How To Give Your New Employee A Warm Welcome With A Successful Remote Onboarding Plan
How do you ensure your new hire’s first day sets them up for success in a stress-free but memorable way? It’s all about striking the right balance and working with what you’ve got. Digital environments are different from physical workspaces: you should use those differences to your advantage instead of trying to replicate the regular “first day at the office” experience. And while no two onboarding stories will be identical, you should include some activities from each of the four segments below on your new hire’s first day.
1. The “Practical Stuff”
These are the things that need to get done on a new employee’s first day. In short, it’s anything that has to do with HR paperwork and IT setup. More specifically, these activities can be:
A Quick Call With The IT Team
This can be a 15-minute sanity check call to ensure that your new hire can access anything from their email to their LMS, CRM, and any other software your company is using. If you’ve already sent out instruction videos prior to day 1, the new hire could use this slot to ask any questions or troubleshoot any issues. Or, if you want to guide them
step-by-step, this could be a longer video meeting.
A Short Video Presentation Of HR Policies
This can be either a simple talking head video or a more gamified, animation video. You should include company policies around days off and benefits as well as information about working hours. Make sure to cover how your company approaches working after hours (often a reality for many remote workers). This video can also briefly mention all mandatory training your new hire will have to do, as well as all the forms they’ll need to sign.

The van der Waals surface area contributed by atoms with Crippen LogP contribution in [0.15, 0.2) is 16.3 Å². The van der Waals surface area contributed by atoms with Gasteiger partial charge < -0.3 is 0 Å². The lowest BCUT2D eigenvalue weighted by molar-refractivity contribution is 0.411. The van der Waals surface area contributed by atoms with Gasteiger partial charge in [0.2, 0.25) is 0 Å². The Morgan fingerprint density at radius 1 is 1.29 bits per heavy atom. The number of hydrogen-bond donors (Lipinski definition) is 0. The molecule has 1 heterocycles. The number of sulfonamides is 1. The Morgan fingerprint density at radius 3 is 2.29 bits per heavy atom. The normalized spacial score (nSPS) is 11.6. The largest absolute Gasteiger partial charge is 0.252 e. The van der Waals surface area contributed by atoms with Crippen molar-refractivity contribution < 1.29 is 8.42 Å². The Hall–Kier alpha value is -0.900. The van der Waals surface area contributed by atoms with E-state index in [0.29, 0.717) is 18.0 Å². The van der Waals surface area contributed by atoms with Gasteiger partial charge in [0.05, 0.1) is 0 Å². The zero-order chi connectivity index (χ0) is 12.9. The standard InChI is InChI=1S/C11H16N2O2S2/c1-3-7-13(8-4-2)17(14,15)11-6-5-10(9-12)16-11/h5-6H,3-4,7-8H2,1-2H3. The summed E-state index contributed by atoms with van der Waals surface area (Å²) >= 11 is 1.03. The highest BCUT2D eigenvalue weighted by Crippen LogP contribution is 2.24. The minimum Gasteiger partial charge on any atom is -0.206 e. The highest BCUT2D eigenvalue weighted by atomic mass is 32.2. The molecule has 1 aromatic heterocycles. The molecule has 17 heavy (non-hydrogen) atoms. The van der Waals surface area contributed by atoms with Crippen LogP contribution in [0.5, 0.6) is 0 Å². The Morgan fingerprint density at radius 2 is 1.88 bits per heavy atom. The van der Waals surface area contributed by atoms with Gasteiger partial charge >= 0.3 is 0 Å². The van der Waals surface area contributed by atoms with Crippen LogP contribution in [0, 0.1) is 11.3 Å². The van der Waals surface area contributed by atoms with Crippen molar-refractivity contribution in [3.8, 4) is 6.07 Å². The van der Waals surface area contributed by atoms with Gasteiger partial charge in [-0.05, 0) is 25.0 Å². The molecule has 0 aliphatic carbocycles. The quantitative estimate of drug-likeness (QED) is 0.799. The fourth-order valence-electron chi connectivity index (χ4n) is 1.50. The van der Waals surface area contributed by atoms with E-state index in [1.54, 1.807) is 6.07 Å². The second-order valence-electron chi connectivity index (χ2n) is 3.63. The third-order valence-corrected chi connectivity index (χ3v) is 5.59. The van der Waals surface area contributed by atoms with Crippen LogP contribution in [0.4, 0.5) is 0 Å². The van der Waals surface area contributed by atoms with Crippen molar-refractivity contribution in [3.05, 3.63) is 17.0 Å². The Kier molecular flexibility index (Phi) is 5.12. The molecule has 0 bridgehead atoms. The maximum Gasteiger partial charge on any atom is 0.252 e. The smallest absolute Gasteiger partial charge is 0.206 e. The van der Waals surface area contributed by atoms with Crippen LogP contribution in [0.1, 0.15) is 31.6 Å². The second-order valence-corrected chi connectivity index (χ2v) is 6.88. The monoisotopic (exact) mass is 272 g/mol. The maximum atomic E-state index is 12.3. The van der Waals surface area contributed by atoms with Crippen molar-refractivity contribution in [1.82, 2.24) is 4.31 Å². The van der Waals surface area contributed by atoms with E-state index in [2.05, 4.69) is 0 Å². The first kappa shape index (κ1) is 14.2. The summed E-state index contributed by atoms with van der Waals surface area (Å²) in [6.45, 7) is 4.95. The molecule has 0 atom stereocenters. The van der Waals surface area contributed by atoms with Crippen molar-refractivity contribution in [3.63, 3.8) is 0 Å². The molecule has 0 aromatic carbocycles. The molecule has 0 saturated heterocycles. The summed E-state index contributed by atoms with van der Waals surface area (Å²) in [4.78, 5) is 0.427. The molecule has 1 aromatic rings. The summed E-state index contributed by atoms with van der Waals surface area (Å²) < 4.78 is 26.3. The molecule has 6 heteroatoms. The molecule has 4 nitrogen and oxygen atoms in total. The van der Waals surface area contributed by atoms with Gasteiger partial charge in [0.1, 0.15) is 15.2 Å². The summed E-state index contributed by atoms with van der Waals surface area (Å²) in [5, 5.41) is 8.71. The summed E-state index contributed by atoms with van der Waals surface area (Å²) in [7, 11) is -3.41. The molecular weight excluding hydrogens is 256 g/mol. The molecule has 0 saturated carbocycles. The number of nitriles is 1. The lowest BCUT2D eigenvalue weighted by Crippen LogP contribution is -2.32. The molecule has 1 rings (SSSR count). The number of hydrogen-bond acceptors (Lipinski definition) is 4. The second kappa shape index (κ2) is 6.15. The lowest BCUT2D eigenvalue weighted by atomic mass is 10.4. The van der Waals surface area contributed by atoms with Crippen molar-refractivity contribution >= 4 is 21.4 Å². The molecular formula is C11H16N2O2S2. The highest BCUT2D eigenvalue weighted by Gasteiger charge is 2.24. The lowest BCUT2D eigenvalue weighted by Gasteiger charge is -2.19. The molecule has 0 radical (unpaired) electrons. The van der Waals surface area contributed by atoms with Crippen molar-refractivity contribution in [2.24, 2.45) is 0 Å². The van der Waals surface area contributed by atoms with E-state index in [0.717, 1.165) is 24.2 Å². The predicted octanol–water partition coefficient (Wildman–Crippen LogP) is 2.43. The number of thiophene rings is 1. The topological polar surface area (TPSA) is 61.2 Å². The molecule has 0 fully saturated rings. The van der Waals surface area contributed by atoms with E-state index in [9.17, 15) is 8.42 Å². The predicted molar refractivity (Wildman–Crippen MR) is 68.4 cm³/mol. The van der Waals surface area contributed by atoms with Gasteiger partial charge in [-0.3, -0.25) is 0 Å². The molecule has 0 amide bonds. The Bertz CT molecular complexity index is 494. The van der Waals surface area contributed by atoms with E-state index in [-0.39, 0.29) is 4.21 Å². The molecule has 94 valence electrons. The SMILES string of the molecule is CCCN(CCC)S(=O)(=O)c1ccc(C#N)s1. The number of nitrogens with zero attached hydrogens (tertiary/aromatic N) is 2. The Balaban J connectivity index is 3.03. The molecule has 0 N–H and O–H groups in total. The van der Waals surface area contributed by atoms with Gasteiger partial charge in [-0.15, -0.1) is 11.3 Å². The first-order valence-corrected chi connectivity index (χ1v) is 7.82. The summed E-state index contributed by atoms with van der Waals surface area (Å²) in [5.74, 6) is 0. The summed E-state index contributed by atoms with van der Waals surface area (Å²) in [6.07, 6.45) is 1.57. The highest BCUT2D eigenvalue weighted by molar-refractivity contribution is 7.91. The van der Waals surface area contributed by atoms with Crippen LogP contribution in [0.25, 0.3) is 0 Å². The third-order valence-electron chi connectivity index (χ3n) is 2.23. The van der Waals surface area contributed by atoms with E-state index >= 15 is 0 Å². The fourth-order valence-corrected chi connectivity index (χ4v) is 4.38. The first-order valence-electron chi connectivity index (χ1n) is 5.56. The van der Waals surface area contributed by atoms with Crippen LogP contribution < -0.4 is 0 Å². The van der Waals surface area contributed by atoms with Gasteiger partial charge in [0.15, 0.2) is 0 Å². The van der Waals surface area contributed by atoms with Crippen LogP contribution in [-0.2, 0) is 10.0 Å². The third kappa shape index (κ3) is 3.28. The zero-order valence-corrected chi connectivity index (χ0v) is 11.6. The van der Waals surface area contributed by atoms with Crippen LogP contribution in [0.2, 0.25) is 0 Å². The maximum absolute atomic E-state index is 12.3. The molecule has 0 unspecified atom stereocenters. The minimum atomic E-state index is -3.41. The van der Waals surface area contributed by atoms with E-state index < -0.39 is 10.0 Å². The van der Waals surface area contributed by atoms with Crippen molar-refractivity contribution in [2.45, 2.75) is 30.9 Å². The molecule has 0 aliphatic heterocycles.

Of course, you can also opt to do all this via a call or Zoom session with HR, but a video is much more sustainable in the long run: it saves HR time as you can reuse it (with small edits) for most new hires.
Forms & Contract Signing Via Email
You might have already sent and received signed e-documents of necessary contracts and forms. But, if there are documents that need to be signed when an employee is officially hired, this is the time to do it.
2. The “Social Networks”
This is the part where your new hire will meet the rest of the team. There are many ways to go about this, so feel free to choose from the activities described below:
An Introductory Meeting With The Manager Or The Management Team
This will be the official kick-off call with your new hire’s direct supervisors. Quick and to the point, but friendly. You can leave detailed instructions and goal-setting for later.
A Company-Wide Welcome Email Or Slack Message
New hire announcements are a nice opportunity for people from different departments to quickly reach out and say “Welcome” to their new coworker in a fuss-free way. GIFs should be encouraged!
A Casual Meeting With The Broader Team
Think of it as a round-table of introductions: who everyone is, a few fun facts about them, how they’ll be working together with their new hire. You could also use this time to have a virtual lunch together (offering a voucher for food delivery on your hire’s first working lunch would be a nice touch) or play team-building games. Make sure, though, you don’t put your new hire in the spotlight because it could make them feel uncomfortable.
A “Meet Your Mentor” One-On-One Session
If you’ve assigned your new hire a mentor, they can have an orientation call (perhaps over lunch) to answer questions and offer insights about the team and how things work. If you don’t have an official “mentor system” in place, you can still assign your new hire a “work buddy”, someone they’ll work closely with and can give them some guidance during their first days or weeks.
A VR Office Tour